I saw this bowl today on Amazon and was wondering about it. I got here Googling for more information about it. Thanks for sharing your experience with this unique bowl!

  2. Annie says:

    Good post! I am so intrigued with this bowl. When Annie and Pierrot eat, their food always get smooched to the sides and then they can’t get at it.

  3. Truffle developed chin acne when she was about 1 year old. She was using a water fountain that was plastic. When I switched to ceramic, her chin cleared up. I love the Dr. Catsby bowl.

  4. Amanda says:

    I just learned about whisker fatigue recently. I have two cats and one is disabled, so I’m super overprotective of him. Right now I have a flat dish for them but this one is really cool looking. I’m glad to see that something like this is on the market. Neither of my cats has had chin acne but now I know what to look for. Thank you!

  5. Becki M. says:

    I made the switch to stainless steel bowls a while back, but they are narrow & my cat gets her face so dirty every time she eats. I tried switching to plates but she just pushed the food right off the edge of the plate & made a mess every time she ate. I’m fascinated by this bowl & really want to give it a try.

  6. Katie says:

    Interesting post! I did not know cat chin acne was a thing!

  7. Sadie says:

    Yes, we’ve gone through this with two cats. Thanks for sharing this information.

  8. Oh my goodness, another aliment our furry family members can have just like their hoomans. I had no idea. Thanks for the information!

  9. Robin says:

    It is great that Dr. Catsby’s bowl is helping Ocean with his acne! I have heard other cat owners say that changing the bowl their cat used helped too. Cinco and Manna have never had trouble with feline acne, but they have one of Dr. Catsby’s bowls and they love it! 🙂

  10. Cathy Armato says:

    This is so interesting, I’ve had many cats throughout my life but never heard of feline chin acne before. Thanks for sharing.
    Love & biscuits,
    Dogs Luv Us and We Luv Them

  11. I’ve been wanting one of these! We switched to a plate after reading about whisker fatigue. My cats won’t eat the bottom half of food in a bowl and are much happier with the plate. They also had chin acne when we adopted them, but it was easy to get rid of.

  12. FiveSibesMom says:

    I had no idea cats could get chin acne! I’ll have to go check our Binx! Thanks for the informative post!

  13. Dogs get this to. My boys tend to get it if they eat something they are allergic to

  14. Maureen says:

    It’s a very interesting blog post. Was it a plastic dish that may have caused the acne? I’m glad he’s doing better.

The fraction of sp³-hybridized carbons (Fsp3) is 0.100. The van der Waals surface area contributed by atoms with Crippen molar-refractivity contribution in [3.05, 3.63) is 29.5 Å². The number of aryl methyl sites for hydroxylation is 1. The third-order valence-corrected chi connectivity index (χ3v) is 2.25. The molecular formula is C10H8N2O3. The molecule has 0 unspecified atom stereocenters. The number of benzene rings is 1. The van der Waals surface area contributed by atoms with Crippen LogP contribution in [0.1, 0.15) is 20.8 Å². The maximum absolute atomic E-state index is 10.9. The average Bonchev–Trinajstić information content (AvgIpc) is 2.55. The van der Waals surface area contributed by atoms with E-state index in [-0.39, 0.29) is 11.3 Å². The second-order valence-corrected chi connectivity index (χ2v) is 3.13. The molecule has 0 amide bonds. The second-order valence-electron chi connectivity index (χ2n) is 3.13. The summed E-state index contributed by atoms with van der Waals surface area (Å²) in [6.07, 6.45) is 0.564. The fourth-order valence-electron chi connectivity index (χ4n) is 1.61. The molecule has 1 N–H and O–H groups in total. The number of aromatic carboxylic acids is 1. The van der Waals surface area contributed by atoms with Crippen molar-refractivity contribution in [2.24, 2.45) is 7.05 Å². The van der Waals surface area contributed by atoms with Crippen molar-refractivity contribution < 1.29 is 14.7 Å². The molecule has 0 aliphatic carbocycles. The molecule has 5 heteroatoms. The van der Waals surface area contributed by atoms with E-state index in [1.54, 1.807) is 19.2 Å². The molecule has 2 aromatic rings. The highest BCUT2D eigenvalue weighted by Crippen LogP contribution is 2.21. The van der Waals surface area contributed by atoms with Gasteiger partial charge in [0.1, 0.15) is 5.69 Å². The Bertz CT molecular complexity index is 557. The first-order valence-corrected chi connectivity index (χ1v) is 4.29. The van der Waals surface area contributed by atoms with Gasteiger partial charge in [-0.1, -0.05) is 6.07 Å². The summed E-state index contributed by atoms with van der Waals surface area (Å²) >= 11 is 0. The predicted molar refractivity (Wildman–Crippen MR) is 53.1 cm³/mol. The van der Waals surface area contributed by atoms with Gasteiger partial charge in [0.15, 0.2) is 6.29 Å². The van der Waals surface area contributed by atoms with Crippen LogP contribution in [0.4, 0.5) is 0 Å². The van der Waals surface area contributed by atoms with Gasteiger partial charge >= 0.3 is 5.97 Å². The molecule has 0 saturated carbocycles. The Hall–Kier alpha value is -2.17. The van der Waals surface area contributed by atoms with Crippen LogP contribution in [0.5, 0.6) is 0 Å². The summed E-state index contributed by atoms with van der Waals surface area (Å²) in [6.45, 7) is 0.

15. Maureen says:

    This is really interesting. Were you feeding your cat from a plastic bowl and then changed to stainless? I’m so glad his acne is doing better.

  16. Great info for cat people…or should I say staff =) Thanks!

  17. I didn’t realize that cats could get chin acne, although I think I’ve seen it before on a cat, I just thought he had a dirty face. I will mention this to his guardian.

  18. I don’t currently have any feline companions but my cat, Greta, who live to 18, had severe chin acne at one point and switching from a plastic dish to stainless made a HUGE difference in a fairly short period of time. It was interesting because my other cat at the time, Grace, had no acne issues regardless of the bowl.

  19. my past cat had this! and i had no idea that it was chin acne! Great informative post.

  20. MattieDog says:

    I didn’t know this at all – I will share with all of my readers!! I have lots of kitty cat friends who will benefit from your post!

  21. Great post! One of our kitties had a bit of chin acne for a while. We switched bowls too and that helped.

  22. This is new to me. Thanks for the heads up!

  23. Stacy Mantle says:

    Great topic and one not a lot of people know about. I also recommend Dermagic.com for taking care of stubborn acne that doesn’t go away after replacing dishes. 😉

  24. One of our previous cats had an initial problems with feline acne, she’d been fed from a plastic bowl previously so I believe that contributed.

  25. Jana Rade says:

    In dogs it’s usually plastic bowls that do this. Jasmine had it once too. We’ve been using stainless steel bowls ever since.

  26. We haven’t experienced feline acne before! Our kitties eat out of stainless steel bowls.

  27. Kelly says:

    One of my cats occasionally has problems with blackheads. I keep a close eye on her and have switched her feeding dish over to glass.

  28. Marsha Cooper says:

    I’ve dealt with feline acne & it’s no fun. Plastic bowls worry me. This looks great & I like the low profile for whiskers.

  29. A lot of good information. We will be happy to share this. We do not have cats but we have a lot of friends who do.